55% of SPD voters in NRW agreed there was ‘no real difference’ between the two largest parties

Looking ahead: Opinions are divided regarding the extent of NRW’s influence on the General Election; some see it as a litmus test for September; others say that outside NRW the result will soon be forgotten (this overlooks the sizeable portion of the electorate inside NRW). Either way, such a decisive defeat is anything but helpful. Initially many dared to believe (hope) that SPD Chancellor candidate Martin Schultz was a realistic alternative to Angela Merkel. But after three disappointing regional elections this year, and with the Greens languishing in the polls, the Social Democrats’ most realistic prospect of remaining in office after September is, yet again, as junior partner to Merkel’s CDU (Grand Coalition). Back in NRW, though, the SPD has ruled out such a partnership. Well, opposition does give the party space to refocus, although presumably the SPD would rather look like a party of government right now. But most importantly it’s at least an attempt to put some much-needed distance between the SPD and CDU both regionally and nationally; a wise move, I think, given that 55% of SPD voters in NRW agreed there was ‘no real difference’ between the two largest parties².  

the greens

Most gains from: no-one; most losses to: SPD, CDU¹The Greens in a sentence: ‘I don’t know what they stand for nationally any more, apart from protecting the environment’ (81%²). Green voters’ priorities: environment and energy, social justice; voters consider Greens most competent in: environment, family policy³.

The Greens too shouldered the punishment meted out for the schools crisis in NRW. Often regarded as a single-issue party, the Greens face a credibility challenge even on environmental policy, thanks to the continuing importance of fossil fuels for NRW’s economy. And the party won’t have appreciated comments from Baden-Württemberg’s Green Ministerpräsident, who criticised his NRW colleagues for being too idealistic. All of this adds to the impression of the Greens as a party lacking both direction and unity.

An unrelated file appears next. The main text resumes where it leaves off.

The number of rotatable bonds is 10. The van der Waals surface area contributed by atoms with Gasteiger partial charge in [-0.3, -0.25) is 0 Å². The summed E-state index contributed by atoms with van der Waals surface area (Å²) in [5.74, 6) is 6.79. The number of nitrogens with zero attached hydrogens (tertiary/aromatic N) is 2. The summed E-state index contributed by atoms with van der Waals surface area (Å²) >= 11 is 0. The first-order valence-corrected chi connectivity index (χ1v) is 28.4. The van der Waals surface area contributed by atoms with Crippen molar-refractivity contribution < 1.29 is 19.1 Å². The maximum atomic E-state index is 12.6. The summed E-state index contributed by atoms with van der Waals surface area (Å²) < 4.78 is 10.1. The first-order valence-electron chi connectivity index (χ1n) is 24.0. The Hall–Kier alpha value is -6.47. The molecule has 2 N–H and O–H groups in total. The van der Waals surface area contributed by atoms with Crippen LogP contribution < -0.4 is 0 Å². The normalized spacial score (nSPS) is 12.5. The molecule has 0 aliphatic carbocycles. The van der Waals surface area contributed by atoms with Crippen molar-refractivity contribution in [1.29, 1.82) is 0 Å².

Looking ahead: As discussed in the previous blog, election debates focused on topics such as social justice and law and order don’t favour the Greens. Coalitions are another dilemma. With prospects of an SPD-Green coalition looking less and less likely, the party has to remain open-minded about joining the conservative Christian Democrats (tried and tested in Hessen and Baden-Württemberg), possibly also in conjunction with the economic liberal FDP (a so-called Jamaica coalition), even though it would involve three parties. But then again, Baden-Württemberg’s Green-CDU coalition is considering driving bans to combat air pollution, while the Greens and FDP could occupy common ground on civil liberties. So, given that social justice isn’t a (credible) core policy for the Greens, perhaps  the ‘Greens in a sentence’ is instructive, in that the party sees a focus on environment and civil liberties (accompanied by a generous pinch of pragmatism on other issues) as the way forward. For now, anyway.